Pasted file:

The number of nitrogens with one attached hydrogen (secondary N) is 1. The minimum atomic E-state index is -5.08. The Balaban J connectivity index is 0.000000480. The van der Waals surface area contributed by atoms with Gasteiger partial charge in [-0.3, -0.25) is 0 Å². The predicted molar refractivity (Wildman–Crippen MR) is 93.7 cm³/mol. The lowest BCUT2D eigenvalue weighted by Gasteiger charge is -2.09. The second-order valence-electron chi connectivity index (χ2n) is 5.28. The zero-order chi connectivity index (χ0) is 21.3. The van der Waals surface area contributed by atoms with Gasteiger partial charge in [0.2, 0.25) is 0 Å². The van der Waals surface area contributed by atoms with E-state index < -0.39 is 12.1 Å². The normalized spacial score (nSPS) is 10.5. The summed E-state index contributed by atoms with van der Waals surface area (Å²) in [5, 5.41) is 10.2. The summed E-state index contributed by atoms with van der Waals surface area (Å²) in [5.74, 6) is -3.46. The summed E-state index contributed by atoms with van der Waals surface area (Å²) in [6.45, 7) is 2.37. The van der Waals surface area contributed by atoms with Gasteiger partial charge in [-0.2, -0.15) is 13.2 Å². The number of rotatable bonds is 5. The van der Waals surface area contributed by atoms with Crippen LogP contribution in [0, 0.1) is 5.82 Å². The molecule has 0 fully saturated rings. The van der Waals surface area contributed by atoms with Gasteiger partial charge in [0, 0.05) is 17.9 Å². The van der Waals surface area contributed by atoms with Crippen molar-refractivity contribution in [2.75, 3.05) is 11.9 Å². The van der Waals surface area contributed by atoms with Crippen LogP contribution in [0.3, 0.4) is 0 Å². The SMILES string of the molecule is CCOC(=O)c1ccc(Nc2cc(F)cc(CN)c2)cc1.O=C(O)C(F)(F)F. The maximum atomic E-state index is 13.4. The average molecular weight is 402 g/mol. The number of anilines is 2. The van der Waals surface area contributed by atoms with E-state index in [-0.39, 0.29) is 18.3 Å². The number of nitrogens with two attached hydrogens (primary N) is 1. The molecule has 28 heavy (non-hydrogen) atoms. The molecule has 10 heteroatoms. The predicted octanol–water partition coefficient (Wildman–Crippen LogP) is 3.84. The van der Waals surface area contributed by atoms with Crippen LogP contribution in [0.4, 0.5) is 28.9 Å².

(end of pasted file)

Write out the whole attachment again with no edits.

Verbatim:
The number of nitrogens with one attached hydrogen (secondary N) is 1. The minimum atomic E-state index is -5.08. The Balaban J connectivity index is 0.000000480. The van der Waals surface area contributed by atoms with Gasteiger partial charge in [-0.3, -0.25) is 0 Å². The predicted molar refractivity (Wildman–Crippen MR) is 93.7 cm³/mol. The lowest BCUT2D eigenvalue weighted by Gasteiger charge is -2.09. The second-order valence-electron chi connectivity index (χ2n) is 5.28. The zero-order chi connectivity index (χ0) is 21.3. The van der Waals surface area contributed by atoms with Gasteiger partial charge in [0.2, 0.25) is 0 Å². The van der Waals surface area contributed by atoms with E-state index < -0.39 is 12.1 Å². The normalized spacial score (nSPS) is 10.5. The summed E-state index contributed by atoms with van der Waals surface area (Å²) in [5, 5.41) is 10.2. The summed E-state index contributed by atoms with van der Waals surface area (Å²) in [5.74, 6) is -3.46. The summed E-state index contributed by atoms with van der Waals surface area (Å²) in [6.45, 7) is 2.37. The van der Waals surface area contributed by atoms with Gasteiger partial charge in [-0.2, -0.15) is 13.2 Å². The number of rotatable bonds is 5. The van der Waals surface area contributed by atoms with Crippen LogP contribution in [0, 0.1) is 5.82 Å². The molecule has 0 fully saturated rings. The van der Waals surface area contributed by atoms with Gasteiger partial charge in [0, 0.05) is 17.9 Å². The van der Waals surface area contributed by atoms with Crippen molar-refractivity contribution in [2.75, 3.05) is 11.9 Å². The van der Waals surface area contributed by atoms with Crippen LogP contribution in [0.3, 0.4) is 0 Å². The SMILES string of the molecule is CCOC(=O)c1ccc(Nc2cc(F)cc(CN)c2)cc1.O=C(O)C(F)(F)F. The maximum atomic E-state index is 13.4. The average molecular weight is 402 g/mol. The number of anilines is 2. The van der Waals surface area contributed by atoms with E-state index in [-0.39, 0.29) is 18.3 Å². The number of nitrogens with two attached hydrogens (primary N) is 1. The molecule has 28 heavy (non-hydrogen) atoms. The molecule has 10 heteroatoms. The predicted octanol–water partition coefficient (Wildman–Crippen LogP) is 3.84. The van der Waals surface area contributed by atoms with Crippen LogP contribution in [0.4, 0.5) is 28.9 Å².